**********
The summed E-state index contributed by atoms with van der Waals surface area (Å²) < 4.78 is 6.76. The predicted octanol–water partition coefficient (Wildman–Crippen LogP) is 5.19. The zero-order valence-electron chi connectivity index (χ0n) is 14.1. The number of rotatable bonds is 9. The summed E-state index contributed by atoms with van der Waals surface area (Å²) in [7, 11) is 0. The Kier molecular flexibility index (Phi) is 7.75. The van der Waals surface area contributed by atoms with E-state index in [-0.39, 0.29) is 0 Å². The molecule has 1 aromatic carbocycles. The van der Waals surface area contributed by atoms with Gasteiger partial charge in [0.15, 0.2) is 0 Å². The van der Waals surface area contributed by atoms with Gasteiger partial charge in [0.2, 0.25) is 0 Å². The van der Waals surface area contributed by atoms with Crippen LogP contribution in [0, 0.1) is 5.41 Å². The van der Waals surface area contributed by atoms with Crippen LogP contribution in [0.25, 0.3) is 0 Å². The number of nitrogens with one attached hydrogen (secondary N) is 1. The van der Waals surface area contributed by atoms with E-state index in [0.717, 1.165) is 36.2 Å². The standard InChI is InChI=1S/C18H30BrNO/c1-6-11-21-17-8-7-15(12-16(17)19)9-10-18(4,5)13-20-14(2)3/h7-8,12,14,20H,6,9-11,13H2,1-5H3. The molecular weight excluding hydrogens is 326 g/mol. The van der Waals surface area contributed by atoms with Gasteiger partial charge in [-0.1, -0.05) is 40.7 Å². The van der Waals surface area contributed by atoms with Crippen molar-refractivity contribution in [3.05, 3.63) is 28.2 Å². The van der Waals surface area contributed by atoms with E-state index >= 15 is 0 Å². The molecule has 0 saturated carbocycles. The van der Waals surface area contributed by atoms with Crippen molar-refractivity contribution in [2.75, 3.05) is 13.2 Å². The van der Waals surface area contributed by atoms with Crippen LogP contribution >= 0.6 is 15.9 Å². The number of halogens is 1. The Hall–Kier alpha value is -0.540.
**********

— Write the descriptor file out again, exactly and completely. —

The summed E-state index contributed by atoms with van der Waals surface area (Å²) < 4.78 is 6.76. The predicted octanol–water partition coefficient (Wildman–Crippen LogP) is 5.19. The zero-order valence-electron chi connectivity index (χ0n) is 14.1. The number of rotatable bonds is 9. The summed E-state index contributed by atoms with van der Waals surface area (Å²) in [7, 11) is 0. The Kier molecular flexibility index (Phi) is 7.75. The van der Waals surface area contributed by atoms with E-state index in [-0.39, 0.29) is 0 Å². The molecule has 1 aromatic carbocycles. The van der Waals surface area contributed by atoms with Gasteiger partial charge in [0.15, 0.2) is 0 Å². The van der Waals surface area contributed by atoms with Gasteiger partial charge in [0.2, 0.25) is 0 Å². The van der Waals surface area contributed by atoms with Crippen LogP contribution in [0, 0.1) is 5.41 Å². The van der Waals surface area contributed by atoms with Crippen LogP contribution in [0.25, 0.3) is 0 Å². The number of nitrogens with one attached hydrogen (secondary N) is 1. The van der Waals surface area contributed by atoms with E-state index in [0.717, 1.165) is 36.2 Å². The standard InChI is InChI=1S/C18H30BrNO/c1-6-11-21-17-8-7-15(12-16(17)19)9-10-18(4,5)13-20-14(2)3/h7-8,12,14,20H,6,9-11,13H2,1-5H3. The molecular weight excluding hydrogens is 326 g/mol. The van der Waals surface area contributed by atoms with Gasteiger partial charge in [-0.1, -0.05) is 40.7 Å². The van der Waals surface area contributed by atoms with Crippen molar-refractivity contribution in [3.05, 3.63) is 28.2 Å². The van der Waals surface area contributed by atoms with E-state index >= 15 is 0 Å². The molecule has 0 saturated carbocycles. The van der Waals surface area contributed by atoms with Crippen molar-refractivity contribution in [2.75, 3.05) is 13.2 Å². The van der Waals surface area contributed by atoms with Crippen LogP contribution >= 0.6 is 15.9 Å². The number of halogens is 1. The Hall–Kier alpha value is -0.540.